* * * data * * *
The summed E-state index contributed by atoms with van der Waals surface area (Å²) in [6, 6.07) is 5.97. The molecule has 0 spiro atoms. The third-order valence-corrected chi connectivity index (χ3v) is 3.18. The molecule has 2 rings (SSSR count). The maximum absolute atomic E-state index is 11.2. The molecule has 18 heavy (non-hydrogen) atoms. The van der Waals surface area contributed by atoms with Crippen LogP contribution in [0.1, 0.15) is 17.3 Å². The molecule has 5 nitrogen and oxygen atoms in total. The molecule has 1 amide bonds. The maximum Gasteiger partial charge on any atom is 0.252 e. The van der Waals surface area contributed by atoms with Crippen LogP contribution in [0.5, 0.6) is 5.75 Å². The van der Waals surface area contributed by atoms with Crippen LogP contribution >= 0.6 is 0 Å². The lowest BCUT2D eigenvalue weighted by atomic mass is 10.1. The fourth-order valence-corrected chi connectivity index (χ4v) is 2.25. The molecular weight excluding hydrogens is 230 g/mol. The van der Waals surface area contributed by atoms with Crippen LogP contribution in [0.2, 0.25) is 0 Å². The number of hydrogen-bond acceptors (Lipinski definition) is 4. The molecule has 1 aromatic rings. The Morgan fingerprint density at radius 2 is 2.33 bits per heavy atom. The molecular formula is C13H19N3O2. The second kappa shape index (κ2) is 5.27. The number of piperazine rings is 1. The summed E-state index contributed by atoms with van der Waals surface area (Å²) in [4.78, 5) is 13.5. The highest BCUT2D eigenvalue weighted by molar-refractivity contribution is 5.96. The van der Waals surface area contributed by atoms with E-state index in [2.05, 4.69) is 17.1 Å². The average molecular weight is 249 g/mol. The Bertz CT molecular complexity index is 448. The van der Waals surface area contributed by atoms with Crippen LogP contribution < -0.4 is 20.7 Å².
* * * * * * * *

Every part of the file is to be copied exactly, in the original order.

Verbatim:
The summed E-state index contributed by atoms with van der Waals surface area (Å²) in [6, 6.07) is 5.97. The molecule has 0 spiro atoms. The third-order valence-corrected chi connectivity index (χ3v) is 3.18. The molecule has 2 rings (SSSR count). The maximum absolute atomic E-state index is 11.2. The molecule has 18 heavy (non-hydrogen) atoms. The van der Waals surface area contributed by atoms with Crippen LogP contribution in [0.1, 0.15) is 17.3 Å². The molecule has 5 nitrogen and oxygen atoms in total. The molecule has 1 amide bonds. The maximum Gasteiger partial charge on any atom is 0.252 e. The van der Waals surface area contributed by atoms with Crippen LogP contribution in [0.5, 0.6) is 5.75 Å². The van der Waals surface area contributed by atoms with Crippen LogP contribution >= 0.6 is 0 Å². The lowest BCUT2D eigenvalue weighted by atomic mass is 10.1. The fourth-order valence-corrected chi connectivity index (χ4v) is 2.25. The molecular weight excluding hydrogens is 230 g/mol. The van der Waals surface area contributed by atoms with Crippen LogP contribution in [0.2, 0.25) is 0 Å². The number of hydrogen-bond acceptors (Lipinski definition) is 4. The molecule has 1 aromatic rings. The Morgan fingerprint density at radius 2 is 2.33 bits per heavy atom. The molecular formula is C13H19N3O2. The second kappa shape index (κ2) is 5.27. The number of piperazine rings is 1. The summed E-state index contributed by atoms with van der Waals surface area (Å²) in [4.78, 5) is 13.5. The highest BCUT2D eigenvalue weighted by molar-refractivity contribution is 5.96. The van der Waals surface area contributed by atoms with E-state index in [2.05, 4.69) is 17.1 Å². The average molecular weight is 249 g/mol. The Bertz CT molecular complexity index is 448. The van der Waals surface area contributed by atoms with Crippen LogP contribution < -0.4 is 20.7 Å².